Cotton also moves moisture but depending on the weave it can either allow air to flow through or create heavy weight insulation. Cotton is a heavier material which works wonderful for adding weight to the bed and creating a sense of comfort while linen is lighter and won’t provide such weight by itself. I personally like to layer a cotton blanket over the linen sheets for the best of both worlds!
In order to have a good experience with your linen bedding purchase it’s important to take the Quality, Weight, and Wear potential into account before purchase. Decide if you’re ready to go all in and buy a ‘lifetime’ set of sheets or if you just want to dip your toes in and see how it feels.
We’ll discuss these factors a bit and then move into some sources that I’ve found to be good for anything from luxury to budget-friendly buys!
Just like with anything else in life, pour quality can ruin a potential believer. I have yet to sleep on vintage Irish or European linen bedding, although it’s a dream of mine (yep, I made a pun, aren’t you proud?). If money was of no concern I would spend my days hunting down vintage linens all day and fill my house with nothing else. However, for most of us money is important so lets move on.
- Thread count is not a term used for linen bedding. Instead the durability and feel is referred to as weight (more on this later). Flax is a very thick fiber so even the highest quality, has between 50-150 thread count, if someone is telling you otherwise they are probably trying to pass off a cheap linen blend.
- Stitching is an important quality factor on sheets, but I STRONGLY recommend you make sure that the flat/fitted sheet does not contain a seam down the middle. This can not only be uncomfortable but also cause a weak point that has a tendency to wear over time. Linen is not easily found in widths necessary for large mattress sizes so it can be important to double check this before purchase, especially if purchasing from a source like etsy.
- If shopping markets for vintage sheets its advised to have some experience with the feel of linen. Without having the ability to ask about the mill used to make the linen, and often no way of knowing who manufactured the bedding it can be difficult but there are a few things you can check to help spot quality linen:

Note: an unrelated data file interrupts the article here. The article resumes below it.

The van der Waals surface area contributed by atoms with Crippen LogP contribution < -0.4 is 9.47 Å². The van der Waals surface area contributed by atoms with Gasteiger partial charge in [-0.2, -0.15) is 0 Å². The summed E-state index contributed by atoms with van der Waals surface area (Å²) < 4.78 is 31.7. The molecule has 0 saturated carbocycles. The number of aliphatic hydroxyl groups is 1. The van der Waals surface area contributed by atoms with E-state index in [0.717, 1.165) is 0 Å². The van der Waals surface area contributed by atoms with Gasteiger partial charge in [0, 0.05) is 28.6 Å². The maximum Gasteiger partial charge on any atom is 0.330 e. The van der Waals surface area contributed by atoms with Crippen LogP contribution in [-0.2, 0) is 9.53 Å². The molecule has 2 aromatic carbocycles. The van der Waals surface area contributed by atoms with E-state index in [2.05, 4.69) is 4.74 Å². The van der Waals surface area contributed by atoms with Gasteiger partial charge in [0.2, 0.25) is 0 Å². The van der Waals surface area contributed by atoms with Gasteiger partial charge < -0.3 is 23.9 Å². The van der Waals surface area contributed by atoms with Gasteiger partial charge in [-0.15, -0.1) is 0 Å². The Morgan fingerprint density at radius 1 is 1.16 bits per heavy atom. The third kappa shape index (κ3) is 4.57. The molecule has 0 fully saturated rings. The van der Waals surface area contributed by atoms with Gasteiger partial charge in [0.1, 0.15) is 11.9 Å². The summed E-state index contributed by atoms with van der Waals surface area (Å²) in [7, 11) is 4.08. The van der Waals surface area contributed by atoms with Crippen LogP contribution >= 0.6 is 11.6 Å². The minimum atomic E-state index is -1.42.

- Check the weave of the bedding; Look for any inconsistencies or areas that are pulling apart. Linen has natural areas that are nubbier or may contain the exterior fiber of the plant but the weave should be consistent throughout the entire sheet.
- Check color consistency; Flax is hard to dye and it can be obvious when corners have been cut. If white sheets have areas of yellow this may be because the chemical processing used to bleach the flax fiber was done with lower grade whiteners that were exposed to light/heat and the areas will always remain yellowed (these will look different than age stains). For colored items check for lighter areas or dampen the fabric slightly to check for color running, these are signs of cheap coloring processing that will not hold over time.
- Linens natural wrinkles are part of it’s charm. If the linen sheets seem too smooth and folds aren’t holding creasing well it’s a good bet that it’s not 100% linen fabric or has been treated with chemicals that could harm the natural fiber and cause breakage.
- What is most important in the search for new bedding made of the highest quality linen is the source of the mill. There are a few popular retailers that have been called out (and many more that have not) for sourcing their linen from China mills that underpay and overwork their employees and therefore, the quality is of course not on par with ethically sourced mills which have been weaving linen for hundreds of years.
Did You Know?: Linen labelled “Belgian Linen” is grown and made into linen fabric entirely in Europe (Belgian), while “Belgian Flax Linen” is made from the flax seed harvested in Europe but is manufactured anywhere in the world (usually India & China).
The internet is a wealth of information on this topic if your interested, but at the very least I recommend searching for the port “bill of landing” for the company before purchase. If information comes up that the linen textiles are imported from a Chinese mill, then do as much research on the mill/company as possible before paying a premium price. *There are a few sites that allow free searching for basic information and paid membership for complete information, if nothing is available but you suspect they may be sourcing from a China mill there are also ways to search for Chinese exports instead of US imports.